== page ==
Fig. 6 Droplet microfluidic systems offering a high degree of control over chemical synthesis. (A) Two-step nanoparticle synthesis in the train of aqueous droplets.43 Reproduced from ref. 43 with permission from The Royal Society of Chemistry. (B and C) Multistep synthesis of CdSe quantum dots in a three-phase droplet reactor.16 Reprinted by permission from Macmillan Publishers, Ltd: Nature Communications, ref. 16, copyright 2014. (D and E) Three-phase oscillatory droplet microfluidic system for studies of bi-phasic carbon–carbon (C–C) and carbon–nitrogen (C–N) cross coupling reactions.3 (D) Schematic of the microfluidic system comprising 3 syringes controlling the flow of gas (Ar), an organic phase (THF) and an aqueous liquid. (E) Schematic and two snapshots presenting various positions of the inner aqueous droplet engulfed in the oscillating organic plug. Reproduced from ref. 3 with permission from The Royal Society of Chemistry. (F) Measurement of the water–octanol partition coefficients of hydrophobic and hydrophilic molecules performed using an oscillatory microfluidic system.40 Reprinted with permission from ref. 40. Copyright 2015 American Chemical Society. (G and H) Similar oscillatory approaches used for screening of the performance of switchable hydrophobicity solvents (SHSs) for extraction of CO2.41 Reprinted with permission from ref. 41. Copyright 2017 American Chemical Society.

Until recently, droplet microfluidic systems could not be applied for the execution of slower chemical reactions due to the limited length of the microfluidic channels and consequently reduced mixing efficiency and residence times of droplets on a chip. Moreover, hard-wired designs of multiphase droplet systems restrict the flexibility of the multi-step protocols since the residence time of each step cannot be adjusted independently. The elegant approach that solved these limitations is based on the use of oscillatory droplet microfluidic platforms as was recently proposed in the series of publications presented by Abolhasani et al.2,3 One of the most interesting examples is the two-phase gas–liquid oscillatory platform developed for studies and optimization of conditions for the synthesis of semiconductor nanocrystals. The oscillatory transport of the droplet in the heated tubular Teflon reactor was combined with in situ temporal spectral characterization and automated injection of the solutions with precursors. The system was used for studies of the effect of the temperature on the dynamics of the growth and nucleation of II–VI and III–V quantum dots. In another example an oscillatory approach was extended to three-phase systems.3 During the reaction, a bi-phasic slug composed of an aqueous droplet submerged in tetrahydrofuran (THF) was circulated back and forth in the tubular reactor filled with argon (Fig. 6D and E). The higher surface tension of the inner phase resulted in its facile movement and complete engulfment of the aqueous droplet in the organic slug. As a result, the increase of the available surface area provided for better mass transfer in the bi-phasic carbon–carbon (C–C) and carbon–nitrogen (C–N) cross coupling reactions. The oscillating flow reactor was next used for studies of Suzuki–Miyaura and Buchwald–Hartwig reactions. Three phase oscillating systems produced similar yields to batch reactions, but significantly higher than using a continuous flow bi-phasic reactor.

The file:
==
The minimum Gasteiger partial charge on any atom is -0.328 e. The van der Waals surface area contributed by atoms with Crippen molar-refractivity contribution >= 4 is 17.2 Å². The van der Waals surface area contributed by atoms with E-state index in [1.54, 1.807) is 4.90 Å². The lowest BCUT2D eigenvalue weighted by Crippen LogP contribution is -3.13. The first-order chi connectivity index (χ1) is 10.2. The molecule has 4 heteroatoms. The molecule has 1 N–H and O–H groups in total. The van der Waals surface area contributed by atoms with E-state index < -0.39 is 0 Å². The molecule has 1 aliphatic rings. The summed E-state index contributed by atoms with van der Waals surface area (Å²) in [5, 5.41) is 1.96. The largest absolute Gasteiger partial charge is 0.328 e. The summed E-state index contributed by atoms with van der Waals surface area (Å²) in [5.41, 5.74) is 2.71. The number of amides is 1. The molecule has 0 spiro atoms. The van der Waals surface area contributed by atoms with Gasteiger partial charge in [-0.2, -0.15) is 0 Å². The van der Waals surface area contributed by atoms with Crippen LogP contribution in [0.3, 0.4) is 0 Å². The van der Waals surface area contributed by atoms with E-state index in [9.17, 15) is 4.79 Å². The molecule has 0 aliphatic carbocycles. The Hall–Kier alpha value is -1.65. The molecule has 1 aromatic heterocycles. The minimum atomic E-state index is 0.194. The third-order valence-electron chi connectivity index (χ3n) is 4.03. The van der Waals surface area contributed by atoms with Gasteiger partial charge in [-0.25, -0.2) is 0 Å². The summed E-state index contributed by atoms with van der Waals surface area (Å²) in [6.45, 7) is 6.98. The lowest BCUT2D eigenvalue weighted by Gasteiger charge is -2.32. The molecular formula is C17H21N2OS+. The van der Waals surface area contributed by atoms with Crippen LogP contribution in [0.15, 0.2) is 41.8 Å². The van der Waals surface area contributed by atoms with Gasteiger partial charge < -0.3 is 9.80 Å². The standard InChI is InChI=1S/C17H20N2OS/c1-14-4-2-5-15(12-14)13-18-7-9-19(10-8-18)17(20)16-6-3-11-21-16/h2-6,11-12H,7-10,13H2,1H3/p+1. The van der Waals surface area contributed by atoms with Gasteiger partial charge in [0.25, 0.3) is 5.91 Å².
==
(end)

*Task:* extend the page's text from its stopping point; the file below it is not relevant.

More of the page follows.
Physical chemistry

The experimental approach exploiting three-phase droplet oscillatory microfluidics has also been recently used for the rapid measurement of partition coefficients of chemical compounds between aqueous and organic liquids40 (Fig. 6F). The automated oscillatory flow strategy enabled a rapid determination of the partition coefficients of hydrophilic (caffeine) and hydrophobic (acetaminophen) drugs between water and 1-octanol within a few minutes and using just microliter volumes of solutions.